Victor and Angel are hermanos. Brothers in every sense, they spend most of their lives with their immediate family running a humble greengrocery in New York's Spanish Harlem.
It's a busy place; they're always lugging boxes and writing out price tags on torn bits of cardboard. Mangoes are irresistibly cheap and the shelves stock the spoils of Mexico: ripe nopales (cactus), aloe, sweet tamarind with chilli and plump green avocados.
"Hola amigo," the brothers say whenever I come down from my apartment above.
"Ah, amigo ... " Angel will shrug and smile and lift a box of onions. "Mucho trabajo, poco dinero." Lots of work. Little money.
It's the life for which the brothers and their family left Ecuador. Like many millions of immigrants from Latin America, they came north for the cliched but legitimate American dream. And the populace continues to swell. About 21 million Latinos will be eligible to vote next week, a powerful section of US voters that seems misleading to label a "minority".
Despite a Latino unemployment rate 2 per cent above the national average, Barack Obama is polling as the candidate of choice for 70 per cent of Latino voters. The impact of that support won't be fully realised until next week, and Latino voting turnout has been poor in past elections. But, for Obama and Republican candidate Mitt Romney, a mobilised Latino base could be the difference between victory and defeat in numerous important states.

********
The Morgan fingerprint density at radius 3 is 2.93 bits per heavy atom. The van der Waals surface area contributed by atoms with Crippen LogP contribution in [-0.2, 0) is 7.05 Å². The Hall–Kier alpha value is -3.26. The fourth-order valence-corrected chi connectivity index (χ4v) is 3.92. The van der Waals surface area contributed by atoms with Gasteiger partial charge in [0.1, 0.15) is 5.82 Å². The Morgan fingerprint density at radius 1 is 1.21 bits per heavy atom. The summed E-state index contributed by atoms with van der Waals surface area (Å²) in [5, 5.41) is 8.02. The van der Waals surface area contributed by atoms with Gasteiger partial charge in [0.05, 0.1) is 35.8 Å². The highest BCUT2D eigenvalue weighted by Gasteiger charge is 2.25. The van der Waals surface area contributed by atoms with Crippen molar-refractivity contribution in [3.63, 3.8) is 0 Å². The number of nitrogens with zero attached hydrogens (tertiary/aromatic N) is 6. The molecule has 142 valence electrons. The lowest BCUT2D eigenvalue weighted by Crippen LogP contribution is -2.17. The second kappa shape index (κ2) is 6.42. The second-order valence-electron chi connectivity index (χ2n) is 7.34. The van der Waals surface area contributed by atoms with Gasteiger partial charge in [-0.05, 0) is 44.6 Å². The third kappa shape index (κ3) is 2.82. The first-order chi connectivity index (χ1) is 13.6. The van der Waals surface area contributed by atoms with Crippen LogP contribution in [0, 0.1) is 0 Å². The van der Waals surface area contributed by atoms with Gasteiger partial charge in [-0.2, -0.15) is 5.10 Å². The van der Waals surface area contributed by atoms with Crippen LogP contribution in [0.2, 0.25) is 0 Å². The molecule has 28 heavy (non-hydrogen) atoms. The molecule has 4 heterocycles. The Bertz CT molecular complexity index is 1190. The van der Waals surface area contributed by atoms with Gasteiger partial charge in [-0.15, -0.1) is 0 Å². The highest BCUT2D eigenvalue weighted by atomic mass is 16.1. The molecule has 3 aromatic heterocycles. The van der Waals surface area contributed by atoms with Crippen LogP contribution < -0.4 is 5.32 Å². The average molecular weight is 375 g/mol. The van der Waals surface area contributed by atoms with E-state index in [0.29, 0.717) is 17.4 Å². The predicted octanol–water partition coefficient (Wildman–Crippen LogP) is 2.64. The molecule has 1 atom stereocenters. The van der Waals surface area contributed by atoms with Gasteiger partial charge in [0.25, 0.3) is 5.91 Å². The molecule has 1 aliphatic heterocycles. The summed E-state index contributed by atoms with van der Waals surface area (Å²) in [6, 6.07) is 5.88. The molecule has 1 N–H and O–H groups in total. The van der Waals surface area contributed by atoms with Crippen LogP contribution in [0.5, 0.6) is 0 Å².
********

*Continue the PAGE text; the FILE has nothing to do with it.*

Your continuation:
"I absolutely believe that Latino voters can be one of the big reasons we win this election," Obama's campaign manager Jim Messina told the New York Times.
The polling chasm is all the more notable when you consider that in the past the Republican Party has enjoyed moderate Latino support. George W. Bush took 44 per cent of Latino votes in 2004, and John McCain took 41 per cent four years later. Mitt Romney, however, is polling at a measly 25 per cent.
Undoubtedly, some of Obama's popularity stems from his support for a diluted version of the "Dream" act. Passed under Presidential executive power and shrewdly timed for the election, it allows the children of illegal immigrants to stay and live legally in the United States.
But, reflecting upon their Presidential campaign, Republican strategists have themselves to blame. Romney's painful "Juntos" (Together) TV advertisements are so wooden and hurried as to be labelled neglectful by some Latino commentators.
Other Romney ads have clumsy language translations, and Romney says he'd repeal and replace Obama's executive immigration order, though he offers few specifics on what he'd introduce in its place.
Above all, though, the front line of the Republican Party doesn't reflect the increasing diversity of modern US society. Fifty million Latinos live in the US, and for the first time this year "minority" births in the US outnumbered those of white Americans.
Enormous diversity is the true wealth of this country. Yet, at times during the Republican Party convention, it was a genuine challenge to spot a face in the crowd that wasn't middle-aged and white.
Angel and Victor don't consider themselves particularly political. They can't vote this time but by 2016 they'll be eligible.
"What will happen then?" I asked Victor.
"Easy," he said. "I'll vote Democrats."